Author Interview: James C. Hamilton
Today we have a guest post and interview with James C. Hamilton, who has been working on the upcoming title Captain James Cook and the Search for Antarctica.
On 30th May, 2020 Pen & Sword Books will publish my book, Captain James Cook and the Search for Antarctica. The following comments explain why I chose this topic and what the book is all about.
One of history’s greatest navigators, James Cook (1728-1779) is a well-known figure in British naval history, the leader of three, then-secret, world-wide voyages (1768-1771, 1772-1775, and 1776-1779/1780) which delineated the south Pacific, and reached to 70 degrees south latitude in the Southern Ocean and 70 degrees north latitude in the Arctic Ocean. His travels covered 200,000 miles and 140 of 180 degrees of Earth’s latitude. In addition to Cook’s journals, artists produced paintings and sketches about places visited and scientists compiled considerable natural scientific and ethnographic information and collections of artifacts often displayed in museums. Geography, navigation, and natural science are James Cook’s memorials. Historian A. Grenville Price succinctly sums up Cook’s achievements: “No previous navigator had contributed voyages of such length, remained at sea for such long periods, or brought back so much accurate knowledge of such an immense extent of the Earth.”
Why focus on the Southern Ocean and Antarctica? Although there are many Cook biographies and studies, Cook’s search for Antarctica is less studied than his navigation in the south Pacific or the Arctic. In terms of historical literature, this book is the only study that concentrates solely on the search for Antarctica, as well as his travels to Sub-Antarctic locations such as Tierra del Fuego, South Georgia, the South Sandwich Islands, and Kerguelen Island.
The book’s narrative takes considerable care to put Cook’s Antarctic search in historical context with Cook’s travels in the South Pacific and into the Arctic. Cook’s travels in the Southern Ocean were conducted during December, January, and February (the Antarctic ‘summer’), the optimum months due to climate. His navigation in the south Pacific and into the Arctic occurred in other months.
What was known about Antarctica before Cook? Before Cook, Antarctica was labelled the Unknown Southern Continent, Terra Australis Incognita. Contemporary hydrologists such as Alexander Darlymple suggested that the Southern Continent was home to fifty million persons eager to trade with Great Britain. Or, perhaps Cape Circumcision (later Bouvet’s Island, sighted in 1739) was the tip of the Southern Continent. It was thought the Southern Continent was located between New Zealand and the western coast of South America. Prior to Dutch navigators rounding Cape Horn, it was thought Antarctica was adjacent to Tierra del Fuego (but, it was another 600-650 miles to the south).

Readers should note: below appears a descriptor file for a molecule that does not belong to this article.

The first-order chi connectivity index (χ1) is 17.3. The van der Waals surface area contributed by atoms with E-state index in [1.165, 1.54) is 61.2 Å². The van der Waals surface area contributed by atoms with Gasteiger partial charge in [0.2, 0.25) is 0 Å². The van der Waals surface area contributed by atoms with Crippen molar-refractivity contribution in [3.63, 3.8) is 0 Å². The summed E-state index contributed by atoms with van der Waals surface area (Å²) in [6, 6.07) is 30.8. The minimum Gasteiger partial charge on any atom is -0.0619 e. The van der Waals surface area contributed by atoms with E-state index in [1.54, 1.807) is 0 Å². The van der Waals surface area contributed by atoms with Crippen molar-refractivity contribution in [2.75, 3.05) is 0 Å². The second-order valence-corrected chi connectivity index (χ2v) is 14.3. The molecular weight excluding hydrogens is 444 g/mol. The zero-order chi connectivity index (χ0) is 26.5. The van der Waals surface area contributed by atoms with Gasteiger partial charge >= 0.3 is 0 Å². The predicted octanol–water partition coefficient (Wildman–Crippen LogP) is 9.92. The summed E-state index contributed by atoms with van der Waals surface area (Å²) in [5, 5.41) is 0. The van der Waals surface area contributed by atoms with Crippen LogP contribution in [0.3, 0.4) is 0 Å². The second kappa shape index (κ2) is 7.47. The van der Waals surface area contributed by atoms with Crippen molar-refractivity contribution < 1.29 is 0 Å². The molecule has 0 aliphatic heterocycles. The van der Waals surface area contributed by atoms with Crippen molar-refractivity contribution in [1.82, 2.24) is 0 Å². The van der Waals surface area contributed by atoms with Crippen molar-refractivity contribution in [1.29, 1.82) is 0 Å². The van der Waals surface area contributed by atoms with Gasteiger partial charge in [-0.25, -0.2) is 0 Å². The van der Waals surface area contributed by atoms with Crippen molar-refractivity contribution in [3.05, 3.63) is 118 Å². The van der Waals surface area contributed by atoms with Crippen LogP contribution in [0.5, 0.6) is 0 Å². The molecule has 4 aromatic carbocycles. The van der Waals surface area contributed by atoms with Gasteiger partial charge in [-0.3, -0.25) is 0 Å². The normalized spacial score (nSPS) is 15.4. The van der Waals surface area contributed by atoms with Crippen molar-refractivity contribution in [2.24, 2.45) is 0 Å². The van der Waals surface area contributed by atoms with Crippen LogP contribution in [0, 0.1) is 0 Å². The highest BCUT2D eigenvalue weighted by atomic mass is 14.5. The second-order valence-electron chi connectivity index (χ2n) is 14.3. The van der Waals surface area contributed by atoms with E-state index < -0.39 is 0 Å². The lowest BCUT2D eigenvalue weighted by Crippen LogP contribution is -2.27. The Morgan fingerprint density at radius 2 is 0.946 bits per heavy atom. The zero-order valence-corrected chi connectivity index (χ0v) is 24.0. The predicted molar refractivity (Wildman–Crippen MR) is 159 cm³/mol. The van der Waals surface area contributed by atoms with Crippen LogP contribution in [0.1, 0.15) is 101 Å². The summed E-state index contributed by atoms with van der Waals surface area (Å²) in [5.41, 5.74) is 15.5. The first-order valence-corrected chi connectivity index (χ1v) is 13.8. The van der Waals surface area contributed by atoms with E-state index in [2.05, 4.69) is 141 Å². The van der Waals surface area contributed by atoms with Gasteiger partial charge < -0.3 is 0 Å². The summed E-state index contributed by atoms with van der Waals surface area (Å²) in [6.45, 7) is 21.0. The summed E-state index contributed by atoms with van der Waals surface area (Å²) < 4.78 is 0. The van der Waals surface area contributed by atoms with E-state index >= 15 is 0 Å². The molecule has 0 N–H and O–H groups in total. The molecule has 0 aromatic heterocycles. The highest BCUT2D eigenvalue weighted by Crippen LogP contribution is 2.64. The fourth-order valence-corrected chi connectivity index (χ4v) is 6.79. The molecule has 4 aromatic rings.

How did Cook search? During his first two voyages, James Cook criss-crossed a vast expense of three oceans to locate Antarctica. Historian Daniel Boostin suggests that Cook’s navigation is an example of ‘Negative Discovery,’ sailing across many miles of ocean and ruling out locations where newly-discovered lands might exist.
What did Cook prove and conclude about his search for Antarctica? The Admiralty presented secret, written orders to Cook laying out the purpose(s) of his voyages and how/where he was to search. Cook’s task was to carry out these orders and provide verification of his travels. During the first voyage the Admiralty instructed Cook that locating the Unknown Southern Continent was the ‘object he was always to have in view.’ He first searched for land south and west of Cape Horn to 60 degrees south latitude, but located no new land. Over the course of three Antarctic summers, Cook circumnavigated the continent at high latitudes. Cook’s two ships were the first in recorded history to cross the Antarctic Circle (66 degrees, 32 degrees south latitude), a milestone he accomplished three times (January and December 1773 and January 1774), In each of his three crossings, Cook encountered an impenetrable ice barrier. By March of 1775 he concluded that the South Pole was located on the Southern Continent, out of reach by navigation. Antarctica was a continent forever locked in continual cold, ice and snow, and not habitable. Although Cook never saw Antarctica, only its ice barrier, and never landed on the continent, the concept of and maps about the Southern Continent gradually changed after the results of his navigation were known.